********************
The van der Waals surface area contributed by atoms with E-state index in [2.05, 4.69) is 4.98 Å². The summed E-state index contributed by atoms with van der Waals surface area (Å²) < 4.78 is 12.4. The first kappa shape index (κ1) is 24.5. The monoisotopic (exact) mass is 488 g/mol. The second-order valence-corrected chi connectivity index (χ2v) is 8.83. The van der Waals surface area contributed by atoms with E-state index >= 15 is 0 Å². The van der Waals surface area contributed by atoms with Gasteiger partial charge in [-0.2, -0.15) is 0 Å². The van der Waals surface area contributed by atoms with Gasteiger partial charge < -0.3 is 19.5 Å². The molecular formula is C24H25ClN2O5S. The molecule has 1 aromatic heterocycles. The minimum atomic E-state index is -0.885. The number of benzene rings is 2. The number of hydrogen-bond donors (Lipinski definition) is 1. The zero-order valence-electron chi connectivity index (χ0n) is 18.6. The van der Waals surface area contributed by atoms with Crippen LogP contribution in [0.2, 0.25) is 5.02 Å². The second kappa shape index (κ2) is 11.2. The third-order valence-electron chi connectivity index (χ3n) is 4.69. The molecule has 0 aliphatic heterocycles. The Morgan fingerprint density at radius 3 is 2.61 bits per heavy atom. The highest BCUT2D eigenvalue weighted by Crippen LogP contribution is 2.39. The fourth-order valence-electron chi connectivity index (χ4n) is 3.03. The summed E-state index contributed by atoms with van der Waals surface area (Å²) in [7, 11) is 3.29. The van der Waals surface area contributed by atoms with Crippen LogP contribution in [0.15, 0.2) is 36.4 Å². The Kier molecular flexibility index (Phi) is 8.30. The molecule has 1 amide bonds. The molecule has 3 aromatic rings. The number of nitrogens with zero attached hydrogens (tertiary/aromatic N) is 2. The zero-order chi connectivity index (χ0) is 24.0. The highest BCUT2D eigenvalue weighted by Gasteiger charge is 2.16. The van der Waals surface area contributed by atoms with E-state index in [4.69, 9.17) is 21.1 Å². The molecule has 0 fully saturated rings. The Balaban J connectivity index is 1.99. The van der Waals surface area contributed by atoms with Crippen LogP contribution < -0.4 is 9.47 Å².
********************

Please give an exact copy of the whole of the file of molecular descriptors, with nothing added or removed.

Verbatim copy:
The van der Waals surface area contributed by atoms with E-state index in [2.05, 4.69) is 4.98 Å². The summed E-state index contributed by atoms with van der Waals surface area (Å²) < 4.78 is 12.4. The first kappa shape index (κ1) is 24.5. The monoisotopic (exact) mass is 488 g/mol. The second-order valence-corrected chi connectivity index (χ2v) is 8.83. The van der Waals surface area contributed by atoms with E-state index >= 15 is 0 Å². The van der Waals surface area contributed by atoms with Gasteiger partial charge in [-0.2, -0.15) is 0 Å². The van der Waals surface area contributed by atoms with Gasteiger partial charge < -0.3 is 19.5 Å². The molecular formula is C24H25ClN2O5S. The molecule has 1 aromatic heterocycles. The minimum atomic E-state index is -0.885. The number of benzene rings is 2. The number of hydrogen-bond donors (Lipinski definition) is 1. The zero-order valence-electron chi connectivity index (χ0n) is 18.6. The van der Waals surface area contributed by atoms with Crippen LogP contribution in [0.2, 0.25) is 5.02 Å². The second kappa shape index (κ2) is 11.2. The third-order valence-electron chi connectivity index (χ3n) is 4.69. The molecule has 0 aliphatic heterocycles. The Morgan fingerprint density at radius 3 is 2.61 bits per heavy atom. The highest BCUT2D eigenvalue weighted by Crippen LogP contribution is 2.39. The fourth-order valence-electron chi connectivity index (χ4n) is 3.03. The summed E-state index contributed by atoms with van der Waals surface area (Å²) in [7, 11) is 3.29. The van der Waals surface area contributed by atoms with Crippen LogP contribution in [0.15, 0.2) is 36.4 Å². The Kier molecular flexibility index (Phi) is 8.30. The molecule has 1 amide bonds. The molecule has 3 aromatic rings. The number of nitrogens with zero attached hydrogens (tertiary/aromatic N) is 2. The zero-order chi connectivity index (χ0) is 24.0. The highest BCUT2D eigenvalue weighted by Gasteiger charge is 2.16. The van der Waals surface area contributed by atoms with E-state index in [4.69, 9.17) is 21.1 Å². The molecule has 0 fully saturated rings. The Balaban J connectivity index is 1.99. The van der Waals surface area contributed by atoms with Crippen LogP contribution < -0.4 is 9.47 Å².